By Jesse Marx
By Chris Parker
By Jake Rossen
By Jesse Marx
By Michelle LeBow
By Alleen Brown
By Maggie LaMaack
By CP Staff
Two weeks ago Gov. Tim Pawlenty fired the first shot in what promises to be a protracted battle between the state ofMinnesota and its local governments. Announcing his plans for erasing a huge state budget deficit, Pawlenty proposed to cut funding for Local Government Aid--the state assistance that goes to cities for general operations--by 22 percent over the next two years. Assuming the tough fiscal language of a CEO, the governor suggested that any city leader who couldn't find ways to deal with the cuts should be fired.
Minneapolis mayor R.T. Rybak immediately cried foul, as did a host of city council members. Nearly half of Minneapolis's $260 million general fund is dependent on lga, and with the projected cuts, the city would stand to lose $81 million over the next two years. Since the legislative session began in January, a large delegation from the city has been pleading with lawmakers at the capitol to spare the funding.
It is one more tale of fiscal woe for Minneapolis, which is seeing its worst financial crisis in memory. But the lga cuts may provide one consolation for local officials: They will offer up a politically convenient scapegoat for the city's looming financial problems. Even before the Pawlenty budget, Minneapolis was mismanaging on its own quite nicely. It has spent lavishly on development projects in the past decade, most recently on such high-profile development deals as the downtown Target and the new Block E complex across from City Center. The city has been juggling a growing debt load for years, and now the crisis is becoming manifest.
The magnitude of the problem can scarcely be overstated. Most at the capitol had seen Pawlenty's proposed LGA cuts as a foregone conclusion. To gird themselves, Minneapolis leaders recently adopted the city's first-ever five-year financial plan, designed to address what was projected as a $55 million shortfall over the next five years. But those numbers assume that the LGA money--some $89 million last year--would continue to flow unabated. And no matter how deep the cuts prove in the end, that will certainly not be the case.
But cuts in state aid are just the beginning of the problem. Minneapolis's expenditures have exceeded its revenues every year since 1990. Several departmental funds have been operating at a loss for nearly a decade. And the city's debt service--the money required to make annual payments, with interest, on borrowed money--will be $122 million in 2003, a sum that is almost 75 percent of the city's projected revenue from property taxes.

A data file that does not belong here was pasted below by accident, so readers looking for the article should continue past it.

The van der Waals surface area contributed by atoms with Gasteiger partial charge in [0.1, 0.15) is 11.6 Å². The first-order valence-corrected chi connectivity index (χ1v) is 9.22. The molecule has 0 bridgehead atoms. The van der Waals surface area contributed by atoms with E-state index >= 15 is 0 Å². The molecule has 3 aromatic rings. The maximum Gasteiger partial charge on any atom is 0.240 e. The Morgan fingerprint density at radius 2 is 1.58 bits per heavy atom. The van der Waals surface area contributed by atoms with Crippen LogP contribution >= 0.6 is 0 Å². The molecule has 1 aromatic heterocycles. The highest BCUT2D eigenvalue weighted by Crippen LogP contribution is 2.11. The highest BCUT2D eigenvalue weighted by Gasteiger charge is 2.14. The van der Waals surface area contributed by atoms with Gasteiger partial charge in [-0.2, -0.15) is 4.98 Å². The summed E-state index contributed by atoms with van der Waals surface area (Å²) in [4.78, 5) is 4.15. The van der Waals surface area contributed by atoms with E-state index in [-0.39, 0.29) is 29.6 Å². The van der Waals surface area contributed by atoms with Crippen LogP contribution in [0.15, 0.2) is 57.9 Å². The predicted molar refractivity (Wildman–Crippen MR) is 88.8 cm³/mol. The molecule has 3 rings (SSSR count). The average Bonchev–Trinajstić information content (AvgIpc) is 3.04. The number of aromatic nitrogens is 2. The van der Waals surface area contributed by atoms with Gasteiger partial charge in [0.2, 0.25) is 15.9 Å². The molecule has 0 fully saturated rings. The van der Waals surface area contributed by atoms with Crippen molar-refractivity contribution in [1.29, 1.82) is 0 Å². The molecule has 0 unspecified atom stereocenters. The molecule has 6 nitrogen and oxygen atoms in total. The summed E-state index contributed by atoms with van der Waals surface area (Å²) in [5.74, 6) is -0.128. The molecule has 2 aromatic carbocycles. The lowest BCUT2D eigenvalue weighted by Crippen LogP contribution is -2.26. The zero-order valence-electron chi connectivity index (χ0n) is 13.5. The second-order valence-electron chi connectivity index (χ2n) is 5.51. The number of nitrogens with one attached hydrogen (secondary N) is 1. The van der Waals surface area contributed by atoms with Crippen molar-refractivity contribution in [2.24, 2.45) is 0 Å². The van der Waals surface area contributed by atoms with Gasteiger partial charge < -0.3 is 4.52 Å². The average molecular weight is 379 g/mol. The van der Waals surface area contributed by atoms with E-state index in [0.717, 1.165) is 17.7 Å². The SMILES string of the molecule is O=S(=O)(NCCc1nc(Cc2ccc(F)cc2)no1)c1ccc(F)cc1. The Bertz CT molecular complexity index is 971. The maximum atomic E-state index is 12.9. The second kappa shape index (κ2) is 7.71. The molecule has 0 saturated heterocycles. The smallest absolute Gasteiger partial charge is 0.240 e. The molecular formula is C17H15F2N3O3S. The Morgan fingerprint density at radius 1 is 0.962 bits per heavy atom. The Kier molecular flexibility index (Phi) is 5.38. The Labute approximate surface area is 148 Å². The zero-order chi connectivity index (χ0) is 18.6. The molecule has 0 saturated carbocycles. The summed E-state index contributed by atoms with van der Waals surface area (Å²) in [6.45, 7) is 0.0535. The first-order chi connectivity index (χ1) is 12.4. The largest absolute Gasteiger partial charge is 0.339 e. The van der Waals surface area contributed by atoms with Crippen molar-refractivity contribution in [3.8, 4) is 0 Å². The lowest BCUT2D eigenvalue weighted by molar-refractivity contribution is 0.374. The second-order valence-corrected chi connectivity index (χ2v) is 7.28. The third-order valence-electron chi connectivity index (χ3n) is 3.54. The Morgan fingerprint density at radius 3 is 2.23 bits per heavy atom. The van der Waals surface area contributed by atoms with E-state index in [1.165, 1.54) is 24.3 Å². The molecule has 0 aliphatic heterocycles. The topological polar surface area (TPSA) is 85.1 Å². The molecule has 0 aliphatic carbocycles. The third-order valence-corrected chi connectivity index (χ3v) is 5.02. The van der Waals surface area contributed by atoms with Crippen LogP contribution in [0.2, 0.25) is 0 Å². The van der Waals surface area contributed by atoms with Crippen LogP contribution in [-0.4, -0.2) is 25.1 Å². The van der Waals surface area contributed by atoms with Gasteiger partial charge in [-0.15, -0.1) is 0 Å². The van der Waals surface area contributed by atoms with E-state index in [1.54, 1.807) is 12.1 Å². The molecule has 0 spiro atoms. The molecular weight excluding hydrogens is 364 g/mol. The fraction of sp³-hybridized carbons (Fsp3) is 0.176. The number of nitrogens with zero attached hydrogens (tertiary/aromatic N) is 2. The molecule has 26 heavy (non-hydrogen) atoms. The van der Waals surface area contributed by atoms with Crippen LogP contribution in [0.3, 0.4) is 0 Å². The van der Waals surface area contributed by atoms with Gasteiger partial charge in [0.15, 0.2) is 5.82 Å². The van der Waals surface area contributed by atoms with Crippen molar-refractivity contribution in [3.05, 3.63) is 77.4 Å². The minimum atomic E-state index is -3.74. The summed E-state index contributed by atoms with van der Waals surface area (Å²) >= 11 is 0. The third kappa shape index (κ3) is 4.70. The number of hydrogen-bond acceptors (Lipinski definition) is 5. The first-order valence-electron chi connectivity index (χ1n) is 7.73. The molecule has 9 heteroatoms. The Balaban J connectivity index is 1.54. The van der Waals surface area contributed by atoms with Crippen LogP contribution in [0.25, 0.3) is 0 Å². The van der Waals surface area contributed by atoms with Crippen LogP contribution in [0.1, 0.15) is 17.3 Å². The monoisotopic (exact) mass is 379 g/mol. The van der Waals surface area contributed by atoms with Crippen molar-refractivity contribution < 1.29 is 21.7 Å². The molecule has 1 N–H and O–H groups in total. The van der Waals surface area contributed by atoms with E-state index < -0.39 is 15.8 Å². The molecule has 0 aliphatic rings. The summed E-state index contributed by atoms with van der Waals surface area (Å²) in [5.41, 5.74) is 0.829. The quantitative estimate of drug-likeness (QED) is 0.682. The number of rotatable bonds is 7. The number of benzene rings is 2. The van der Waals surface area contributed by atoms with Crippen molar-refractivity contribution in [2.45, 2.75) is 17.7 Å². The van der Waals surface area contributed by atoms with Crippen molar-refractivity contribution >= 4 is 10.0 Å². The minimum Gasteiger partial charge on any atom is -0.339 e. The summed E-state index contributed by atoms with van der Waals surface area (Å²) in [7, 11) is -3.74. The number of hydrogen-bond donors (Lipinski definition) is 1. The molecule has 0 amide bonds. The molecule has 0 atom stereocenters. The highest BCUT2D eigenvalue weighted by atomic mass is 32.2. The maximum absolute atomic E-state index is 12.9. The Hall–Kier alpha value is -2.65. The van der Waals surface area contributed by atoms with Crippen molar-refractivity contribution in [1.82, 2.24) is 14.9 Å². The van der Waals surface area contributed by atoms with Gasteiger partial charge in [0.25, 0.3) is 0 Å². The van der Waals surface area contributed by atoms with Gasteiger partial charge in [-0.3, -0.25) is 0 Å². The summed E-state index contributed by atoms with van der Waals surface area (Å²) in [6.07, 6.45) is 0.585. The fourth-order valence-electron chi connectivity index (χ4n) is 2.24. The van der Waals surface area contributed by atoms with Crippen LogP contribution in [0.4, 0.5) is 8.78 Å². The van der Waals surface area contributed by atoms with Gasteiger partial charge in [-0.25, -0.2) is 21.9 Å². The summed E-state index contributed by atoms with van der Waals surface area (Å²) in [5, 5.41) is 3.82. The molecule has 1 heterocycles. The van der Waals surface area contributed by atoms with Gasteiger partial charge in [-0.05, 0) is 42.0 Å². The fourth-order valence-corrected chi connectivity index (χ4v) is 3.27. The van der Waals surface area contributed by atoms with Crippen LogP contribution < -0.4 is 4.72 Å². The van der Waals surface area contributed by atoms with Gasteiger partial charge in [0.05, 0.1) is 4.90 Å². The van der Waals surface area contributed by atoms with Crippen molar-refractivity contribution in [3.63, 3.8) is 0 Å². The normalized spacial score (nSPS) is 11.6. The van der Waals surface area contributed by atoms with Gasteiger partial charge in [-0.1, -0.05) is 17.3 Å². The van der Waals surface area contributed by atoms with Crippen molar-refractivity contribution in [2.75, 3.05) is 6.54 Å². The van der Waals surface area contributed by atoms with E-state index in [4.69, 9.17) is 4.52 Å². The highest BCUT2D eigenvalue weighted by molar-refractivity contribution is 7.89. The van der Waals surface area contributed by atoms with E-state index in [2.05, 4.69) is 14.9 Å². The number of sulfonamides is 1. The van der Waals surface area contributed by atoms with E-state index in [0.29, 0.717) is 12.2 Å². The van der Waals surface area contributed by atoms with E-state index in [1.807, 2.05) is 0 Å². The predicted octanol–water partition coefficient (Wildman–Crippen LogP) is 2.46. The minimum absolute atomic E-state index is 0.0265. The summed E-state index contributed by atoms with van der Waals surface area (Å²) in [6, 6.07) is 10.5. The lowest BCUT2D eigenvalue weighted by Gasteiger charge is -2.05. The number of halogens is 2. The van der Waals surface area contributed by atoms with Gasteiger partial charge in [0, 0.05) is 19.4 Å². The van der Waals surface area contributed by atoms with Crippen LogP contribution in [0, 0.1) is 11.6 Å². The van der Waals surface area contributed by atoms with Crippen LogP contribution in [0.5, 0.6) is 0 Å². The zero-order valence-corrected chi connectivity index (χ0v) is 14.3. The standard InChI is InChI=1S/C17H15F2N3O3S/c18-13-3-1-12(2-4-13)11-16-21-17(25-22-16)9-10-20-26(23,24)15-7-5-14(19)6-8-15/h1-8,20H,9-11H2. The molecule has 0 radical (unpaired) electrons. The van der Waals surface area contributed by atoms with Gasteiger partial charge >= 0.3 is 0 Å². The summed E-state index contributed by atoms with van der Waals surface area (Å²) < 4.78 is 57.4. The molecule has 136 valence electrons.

The problem is compounded by another state fiat: In 2001, legislators cut taxes for businesses, historically a strong source of revenue for the city, even as Minneapolis office vacancies kept on climbing. (Meanwhile, city leaders have vowed to keep residential property tax increases capped at eight percent through 2010.) And health care and pension costs for employees are draining municipal coffers like never before.
So austerity and "streamlining" are the orders of the day in city government, from the capping of employee salaries to the combining of departments and the reduction of police and fire department budgets. "Everything's on the table," says Barb Johnson, chair of the city council's Ways and Means/Budget Committee. "There's no way people can hold on to things the way they used to be. The days of kingdoms and not sharing and not working together are done. People have to realize that some of the things that they hold dear about Minneapolis are not going to be around anymore."
Others are less sanguine. Some simply say that Minneapolis, for all intents and purposes, is broke.
In 1970 the city of Minneapolis was solvent. Indeed, the revenues for the year, $61.3 million, were actually a little higher than predicted. The city earned more that $1.7 million in interest on investments alone--an all-time high, according to the city treasurer's note in the annual budget report. And debt service was only $35,000, leaving the city with ample cash flow to help cushion the effects of the mid-'70s recession.
By contrast, the city's 2003 budget, with revenues forecast at $1.22 billion--20 times what they were in 1970--offers at best a shaky plan for breaking even. By the end of 2001, the city's total debt had reached $1.5 billion; the $122 million in debt service due to be paid this year is 10 percent of the city's overall budget.
Minneapolis is hardly the same aging mill town it was in the Nixon era. The Metrodome wasn't here in 1970. Neither was the IDS tower, City Center, the Target Center, or the Convention Center. Or Orchestra Hall. That was built in 1973 with a 30-year bond for $9.2 million. It was one of the first significant bonds the city used for a marquee downtown development; in the coming years, taking on bond debt to develop and redevelop the city became routine.
Not all bonding projects have been as successful as Orchestra Hall, however. Minneapolis built its original skyway system with "self-supported" bonds--meaning that tax revenue from the vendors who occupied the skyways was supposed to pay off the borrowed money--but the city ended up picking up the tab. Through the years a number of high-profile redevelopment projects have run into trouble, but there's no question that the bulk of Minneapolis's present fiscal troubles are rooted in the relatively recent past.